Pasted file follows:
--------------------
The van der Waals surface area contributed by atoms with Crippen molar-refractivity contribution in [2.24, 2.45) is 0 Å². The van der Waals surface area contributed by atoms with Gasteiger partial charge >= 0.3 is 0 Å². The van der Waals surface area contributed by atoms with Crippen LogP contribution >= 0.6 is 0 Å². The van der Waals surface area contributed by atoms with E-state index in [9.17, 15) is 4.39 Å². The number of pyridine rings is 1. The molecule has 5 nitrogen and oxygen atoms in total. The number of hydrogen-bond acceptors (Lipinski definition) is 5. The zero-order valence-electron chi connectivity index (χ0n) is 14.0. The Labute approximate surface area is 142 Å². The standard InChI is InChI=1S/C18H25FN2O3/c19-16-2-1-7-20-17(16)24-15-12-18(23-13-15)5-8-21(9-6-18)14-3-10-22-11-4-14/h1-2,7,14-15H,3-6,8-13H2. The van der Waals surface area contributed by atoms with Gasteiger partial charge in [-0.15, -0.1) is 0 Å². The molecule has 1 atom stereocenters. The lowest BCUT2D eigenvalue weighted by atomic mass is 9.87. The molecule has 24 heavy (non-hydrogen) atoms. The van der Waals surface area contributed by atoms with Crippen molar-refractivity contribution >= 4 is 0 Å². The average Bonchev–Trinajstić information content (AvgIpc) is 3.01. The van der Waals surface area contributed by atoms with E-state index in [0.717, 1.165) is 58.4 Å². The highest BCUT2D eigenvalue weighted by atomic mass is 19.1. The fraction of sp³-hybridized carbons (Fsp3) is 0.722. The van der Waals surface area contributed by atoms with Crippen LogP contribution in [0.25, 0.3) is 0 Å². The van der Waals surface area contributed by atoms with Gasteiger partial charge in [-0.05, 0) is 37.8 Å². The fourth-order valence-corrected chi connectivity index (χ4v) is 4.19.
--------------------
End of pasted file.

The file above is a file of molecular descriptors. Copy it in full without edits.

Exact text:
The van der Waals surface area contributed by atoms with Crippen molar-refractivity contribution in [2.24, 2.45) is 0 Å². The van der Waals surface area contributed by atoms with Gasteiger partial charge >= 0.3 is 0 Å². The van der Waals surface area contributed by atoms with Crippen LogP contribution >= 0.6 is 0 Å². The van der Waals surface area contributed by atoms with E-state index in [9.17, 15) is 4.39 Å². The number of pyridine rings is 1. The molecule has 5 nitrogen and oxygen atoms in total. The number of hydrogen-bond acceptors (Lipinski definition) is 5. The zero-order valence-electron chi connectivity index (χ0n) is 14.0. The Labute approximate surface area is 142 Å². The standard InChI is InChI=1S/C18H25FN2O3/c19-16-2-1-7-20-17(16)24-15-12-18(23-13-15)5-8-21(9-6-18)14-3-10-22-11-4-14/h1-2,7,14-15H,3-6,8-13H2. The van der Waals surface area contributed by atoms with Gasteiger partial charge in [-0.15, -0.1) is 0 Å². The molecule has 1 atom stereocenters. The lowest BCUT2D eigenvalue weighted by atomic mass is 9.87. The molecule has 24 heavy (non-hydrogen) atoms. The van der Waals surface area contributed by atoms with Crippen molar-refractivity contribution >= 4 is 0 Å². The average Bonchev–Trinajstić information content (AvgIpc) is 3.01. The van der Waals surface area contributed by atoms with E-state index in [0.717, 1.165) is 58.4 Å². The highest BCUT2D eigenvalue weighted by atomic mass is 19.1. The fraction of sp³-hybridized carbons (Fsp3) is 0.722. The van der Waals surface area contributed by atoms with Crippen LogP contribution in [0.25, 0.3) is 0 Å². The van der Waals surface area contributed by atoms with Gasteiger partial charge in [-0.05, 0) is 37.8 Å². The fourth-order valence-corrected chi connectivity index (χ4v) is 4.19.